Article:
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How to Protect Your Small Business Assets Print E-mail
Friday, 14 September 2012 07:48

shieldYou've spent years of your life building a successful small business. How do you protect your operation from being destroyed by legal proceedings, natural disaster, or even sudden death?

The Intuit Small Business Blog recently presented attorney Michael J. Duffy with several potential scenarios — and asked him what general steps business owners can take to minimize their risks and ensure the long-term safety of their assets during crisis situations. Here's what he had to say.

1. Natural or man-made disasters: "The shotgun approach to true catch-all protection is insurance — good insurance, with a realistic coverage limit." Duffy says. The types of policies you may need will vary based on your industry and other factors. Businesses that are leasing or financing their space, for example, may only need general liability and property insurance. Businesses that own their space outright should consider fire, theft, and disaster coverage to protect the asset. Different types of insurance coverage are sometimes required by law; even when they're not, Duffy advises entrepreneurs to "get it anyway."

2. Unexpected death of an owner: You can survive many types of catastrophes. You cannot, by definition, survive death. As a result, Duffy says the sudden or otherwise unexpected death of an owner can be too difficult to overcome. "In my experience, many small businesses simply cannot operate without the owner," he says. "Small-business owners are the heart of the company, and just like the loss of the heart in a human, loss of the heart of the company can result in death." With the death of a sole owner, the future of the business can usually be determined by a will or inheritance laws, Duffy notes. It can be more complicated when there are multiple owners or partners. "A good partnership agreement, operating agreement, or bylaws are essential to ensuring continuity in the face of disaster," he says.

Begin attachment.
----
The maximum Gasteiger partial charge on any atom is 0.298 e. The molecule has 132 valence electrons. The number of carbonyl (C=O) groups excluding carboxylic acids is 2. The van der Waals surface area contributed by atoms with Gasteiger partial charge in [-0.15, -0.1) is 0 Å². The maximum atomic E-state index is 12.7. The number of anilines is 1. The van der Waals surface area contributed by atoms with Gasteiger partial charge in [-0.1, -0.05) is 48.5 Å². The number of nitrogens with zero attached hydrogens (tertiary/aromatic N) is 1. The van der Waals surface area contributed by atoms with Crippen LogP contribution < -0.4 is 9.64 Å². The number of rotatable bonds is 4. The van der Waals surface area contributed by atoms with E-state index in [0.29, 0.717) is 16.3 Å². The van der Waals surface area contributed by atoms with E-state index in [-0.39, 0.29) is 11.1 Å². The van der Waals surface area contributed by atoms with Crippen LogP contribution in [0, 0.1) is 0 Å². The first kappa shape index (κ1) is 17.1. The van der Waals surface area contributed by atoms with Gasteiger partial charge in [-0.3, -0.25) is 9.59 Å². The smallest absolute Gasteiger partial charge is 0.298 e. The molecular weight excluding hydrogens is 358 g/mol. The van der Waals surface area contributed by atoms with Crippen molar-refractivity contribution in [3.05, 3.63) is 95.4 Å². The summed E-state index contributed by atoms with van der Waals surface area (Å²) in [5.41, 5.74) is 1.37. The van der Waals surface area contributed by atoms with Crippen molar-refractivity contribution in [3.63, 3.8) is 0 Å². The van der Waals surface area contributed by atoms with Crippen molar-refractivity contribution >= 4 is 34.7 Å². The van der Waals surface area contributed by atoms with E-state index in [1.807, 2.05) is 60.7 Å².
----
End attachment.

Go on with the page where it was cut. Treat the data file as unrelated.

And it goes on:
3. Civil lawsuits: Lengthy litigation and other legal issues are usually expensive and potentially disastrous for small businesses. Duffy notes that lawsuits are very situation-specific. "However, in most civil liability cases, the formation of a limited liability business entity, such as an LLC or corporation, can make all the difference between the protection of personal assets and the loss of everything you own," he says. When a lawsuit is business-related — the result of an equipment failure or a negligent employee, to cite just two examples — the potential losses are limited to the business entity, rather than extended to any personal assets, such as your home. An LLC can also act as a deterrent against lawsuits in the first place. "If your business is of limited assets, the opposing party may not be willing to devote many resources toward the case," Duffy says. "If additional assets are at risk, there may be additional incentive to go after everything and anything."

 


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